MASSIVE ASSAULT may be Dutch but that is only by nationality. Musically they are anything but Dutch. This is like the perfect amalgamation of all that is great about Swedish death metal/extreme metal mixed with the greatness of the Floridian death scene. Anders Ekdahl ©2012

You make no secret of the influence that Sweden has had on your music. What is so great about Swedish extreme music?
-Swedish extreme music rocks really hard! I´ve always had the feeling that Swedish Death Metal, especially in the beginning, had this kind of punk-feel in it. Also there is this groovy, rocking feel in Swedish Death Metal that we really like. It must have something to do with the musical upbringing of the Swedish people. And then there is, of course, the crunchy chainsaw sound of the Boss HM-2 that we really like to hear! But it’s not only Swedish Death Metal that influenced us. British and Florida-styled Death Metal also influenced us a lot, as well as crust, hardcore and the good old rocking legends like AC/DC and Motörhead.

What is it in death metal that other forms of metal don’t have that made you want to go this way?
-Death Metal is extreme and brutal. The grunts, growls and screams sound like something from beyond the grave. It can sound hellish, furious and pissed off to the max all at the same time! Sure, I like to listen to other kinds of metal as well, but the Death Metal way is what gets me excited the most! I guess the next best thing, for me as vocalist, is either crust or grind. It’s just the best way to get all the aggression and frustration out, as you can hear on “Death Strike”!

Are you more obsessed with one era of death metal/crust than any other? Can you speak of different eras?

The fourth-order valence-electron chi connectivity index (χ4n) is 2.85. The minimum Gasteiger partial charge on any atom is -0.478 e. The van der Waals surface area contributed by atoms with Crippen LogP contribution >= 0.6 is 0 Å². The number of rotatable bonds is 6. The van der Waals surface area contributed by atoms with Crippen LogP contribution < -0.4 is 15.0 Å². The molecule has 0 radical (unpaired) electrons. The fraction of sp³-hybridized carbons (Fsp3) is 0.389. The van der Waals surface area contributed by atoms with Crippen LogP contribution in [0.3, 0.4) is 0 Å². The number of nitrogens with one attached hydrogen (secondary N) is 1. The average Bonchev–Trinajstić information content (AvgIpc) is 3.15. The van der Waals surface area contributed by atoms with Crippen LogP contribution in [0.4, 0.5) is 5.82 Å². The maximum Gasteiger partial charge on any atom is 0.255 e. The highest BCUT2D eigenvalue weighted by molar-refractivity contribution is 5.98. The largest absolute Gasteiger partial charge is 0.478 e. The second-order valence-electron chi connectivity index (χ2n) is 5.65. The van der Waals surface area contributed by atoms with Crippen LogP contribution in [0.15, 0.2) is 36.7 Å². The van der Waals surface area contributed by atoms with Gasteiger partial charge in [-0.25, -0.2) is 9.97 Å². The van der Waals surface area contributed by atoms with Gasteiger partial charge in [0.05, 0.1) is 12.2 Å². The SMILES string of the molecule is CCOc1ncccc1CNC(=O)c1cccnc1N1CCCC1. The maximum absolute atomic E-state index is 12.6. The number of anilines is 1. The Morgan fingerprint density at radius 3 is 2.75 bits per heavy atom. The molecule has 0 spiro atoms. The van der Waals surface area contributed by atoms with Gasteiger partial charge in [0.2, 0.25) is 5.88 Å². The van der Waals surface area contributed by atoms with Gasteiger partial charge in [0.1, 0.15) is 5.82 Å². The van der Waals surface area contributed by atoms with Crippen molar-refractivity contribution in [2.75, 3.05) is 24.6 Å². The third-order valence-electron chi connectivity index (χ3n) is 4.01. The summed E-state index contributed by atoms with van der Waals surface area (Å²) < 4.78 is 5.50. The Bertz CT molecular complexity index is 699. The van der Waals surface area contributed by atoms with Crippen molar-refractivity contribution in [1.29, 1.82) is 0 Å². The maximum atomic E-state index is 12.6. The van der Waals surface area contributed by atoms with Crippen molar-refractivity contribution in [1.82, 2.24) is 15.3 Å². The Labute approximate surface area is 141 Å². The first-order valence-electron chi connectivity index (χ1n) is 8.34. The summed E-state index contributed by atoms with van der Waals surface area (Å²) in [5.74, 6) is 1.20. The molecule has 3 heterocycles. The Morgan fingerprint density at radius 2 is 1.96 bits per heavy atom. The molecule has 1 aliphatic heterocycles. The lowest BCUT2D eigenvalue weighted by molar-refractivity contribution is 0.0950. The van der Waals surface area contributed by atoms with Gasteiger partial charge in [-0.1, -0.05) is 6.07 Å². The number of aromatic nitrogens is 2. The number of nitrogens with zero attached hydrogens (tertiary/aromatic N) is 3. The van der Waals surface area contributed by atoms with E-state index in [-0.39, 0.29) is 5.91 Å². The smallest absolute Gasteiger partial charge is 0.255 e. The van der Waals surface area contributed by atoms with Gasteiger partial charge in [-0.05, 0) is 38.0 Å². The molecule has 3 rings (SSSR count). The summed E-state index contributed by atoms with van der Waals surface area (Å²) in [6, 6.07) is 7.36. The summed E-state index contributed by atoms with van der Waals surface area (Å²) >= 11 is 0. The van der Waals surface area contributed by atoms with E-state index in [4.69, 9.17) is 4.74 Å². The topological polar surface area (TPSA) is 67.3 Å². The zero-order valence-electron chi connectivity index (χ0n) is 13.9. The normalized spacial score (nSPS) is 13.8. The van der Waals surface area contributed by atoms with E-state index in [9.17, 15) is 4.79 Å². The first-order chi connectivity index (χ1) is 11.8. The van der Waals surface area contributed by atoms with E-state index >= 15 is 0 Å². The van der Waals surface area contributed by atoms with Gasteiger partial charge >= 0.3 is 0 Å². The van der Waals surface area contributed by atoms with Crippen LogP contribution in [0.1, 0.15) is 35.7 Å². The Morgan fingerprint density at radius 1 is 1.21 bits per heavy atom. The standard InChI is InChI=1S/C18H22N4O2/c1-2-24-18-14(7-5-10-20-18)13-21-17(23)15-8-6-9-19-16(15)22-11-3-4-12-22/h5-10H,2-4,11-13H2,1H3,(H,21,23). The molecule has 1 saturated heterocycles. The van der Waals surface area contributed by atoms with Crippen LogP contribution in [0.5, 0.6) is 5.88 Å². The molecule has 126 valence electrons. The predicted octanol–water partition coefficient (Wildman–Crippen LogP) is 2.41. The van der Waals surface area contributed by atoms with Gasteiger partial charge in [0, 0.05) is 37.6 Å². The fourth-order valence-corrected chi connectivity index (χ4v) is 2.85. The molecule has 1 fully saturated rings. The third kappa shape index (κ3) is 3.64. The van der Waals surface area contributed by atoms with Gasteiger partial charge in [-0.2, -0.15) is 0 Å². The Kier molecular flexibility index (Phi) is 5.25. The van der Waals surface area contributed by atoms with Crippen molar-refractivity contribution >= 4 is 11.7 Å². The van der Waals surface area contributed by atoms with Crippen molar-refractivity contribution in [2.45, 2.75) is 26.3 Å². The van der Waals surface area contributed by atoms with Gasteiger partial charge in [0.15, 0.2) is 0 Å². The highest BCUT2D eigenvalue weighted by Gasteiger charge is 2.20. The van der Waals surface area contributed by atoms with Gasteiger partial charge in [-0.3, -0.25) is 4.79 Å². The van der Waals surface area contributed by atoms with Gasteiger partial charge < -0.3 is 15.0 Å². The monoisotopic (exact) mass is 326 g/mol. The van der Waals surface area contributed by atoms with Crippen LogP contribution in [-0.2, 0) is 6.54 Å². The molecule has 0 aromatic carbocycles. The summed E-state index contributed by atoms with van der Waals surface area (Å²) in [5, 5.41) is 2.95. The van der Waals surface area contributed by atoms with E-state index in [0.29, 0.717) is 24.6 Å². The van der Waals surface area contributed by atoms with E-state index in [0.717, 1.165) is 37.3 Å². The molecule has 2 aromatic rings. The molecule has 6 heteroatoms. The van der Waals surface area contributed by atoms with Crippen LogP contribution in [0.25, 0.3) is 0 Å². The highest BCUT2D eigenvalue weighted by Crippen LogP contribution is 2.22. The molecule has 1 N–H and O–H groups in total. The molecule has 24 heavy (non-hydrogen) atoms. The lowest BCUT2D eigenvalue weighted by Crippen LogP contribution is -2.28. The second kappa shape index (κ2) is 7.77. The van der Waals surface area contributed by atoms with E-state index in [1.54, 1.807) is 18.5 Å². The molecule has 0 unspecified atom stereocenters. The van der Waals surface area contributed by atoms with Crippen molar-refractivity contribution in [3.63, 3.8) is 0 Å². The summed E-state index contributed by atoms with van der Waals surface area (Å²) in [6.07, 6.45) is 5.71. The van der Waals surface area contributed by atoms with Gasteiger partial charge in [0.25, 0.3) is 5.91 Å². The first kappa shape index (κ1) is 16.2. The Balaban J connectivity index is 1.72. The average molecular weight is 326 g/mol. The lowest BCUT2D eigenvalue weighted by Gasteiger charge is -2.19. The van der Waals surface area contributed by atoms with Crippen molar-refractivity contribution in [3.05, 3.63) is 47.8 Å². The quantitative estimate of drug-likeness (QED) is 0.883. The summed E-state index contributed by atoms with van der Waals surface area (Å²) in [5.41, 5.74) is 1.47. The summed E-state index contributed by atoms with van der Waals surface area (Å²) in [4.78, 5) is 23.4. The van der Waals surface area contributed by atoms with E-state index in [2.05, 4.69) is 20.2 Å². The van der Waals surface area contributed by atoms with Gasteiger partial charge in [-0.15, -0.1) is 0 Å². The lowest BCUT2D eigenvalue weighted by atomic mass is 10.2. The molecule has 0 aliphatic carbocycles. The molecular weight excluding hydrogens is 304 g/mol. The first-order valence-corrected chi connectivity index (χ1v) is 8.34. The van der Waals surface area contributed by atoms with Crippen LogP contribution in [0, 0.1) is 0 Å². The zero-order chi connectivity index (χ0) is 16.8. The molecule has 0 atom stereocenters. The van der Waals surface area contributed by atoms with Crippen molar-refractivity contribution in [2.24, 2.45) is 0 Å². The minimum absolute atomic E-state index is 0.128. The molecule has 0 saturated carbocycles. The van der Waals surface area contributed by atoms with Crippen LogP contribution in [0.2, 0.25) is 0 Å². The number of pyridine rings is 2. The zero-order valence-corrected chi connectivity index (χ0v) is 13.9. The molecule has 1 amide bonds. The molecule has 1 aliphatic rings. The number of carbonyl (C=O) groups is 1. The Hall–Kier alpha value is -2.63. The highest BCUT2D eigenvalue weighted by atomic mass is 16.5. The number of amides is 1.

-I’m obsessed with good Death Metal and Crust, that’s for sure! Of course, I’m a rabid fanatic when it comes to the 80s and 90s classics in Death Metal, but my blood also boils when I hear newer releases. Yet, it must be said, most of those newer releases are (from the new wave of) Old School Death Metal, that have that early Death Metal feel to it… I think that you could talk about eras in Death Metal back in the 90s. A lot of Death Metal bands strayed away from how they started out in the mid 90s, because they wanted to broaden their horizon and wanted to try something different. This was of course a logical step for many. But you can also see that a lot of those bands are back at their roots. I don’t know if you could talk about eras in Crust, though. I own many Crust-releases and, just like in Death Metal, there are also different directions/styles in Crust as well. But, one thing that is universal in crust: it all sounds extremely furious! And I happen to like my Crust furious!

How much of a difference does it make in today’s strange world of music consumption to be on a record label compared to doing it yourself? What good is a label today?
-A label can help you spread your music further then you can do yourself. Labels mostly have more and different connections then most bands have. When Massive Assault started out, we released our demo’s through our website, free of charge. But we had to put in heaps of time to get ourselves known. Back then we had that time, since most of us were going to school. Nowadays everybody in the band has a decent job, a girlfriend and a housekeeping. That obviously takes a lot of your time, so you can’t spend that time on going to every concert, visit every website or forum and so forth. Also, a good label takes care of all the things concerning releasing an album, distributing it and all that stuff. FDA Rekotz is doing a great job so far! So, we can spend most of our spare time on the thing we like to do best: play Death Metal and ofcourse stay in touch with everyone as much as possible!

You guys formed in 2003. When did the band become a serious thing and not just something you mess around with in a rehearsal room?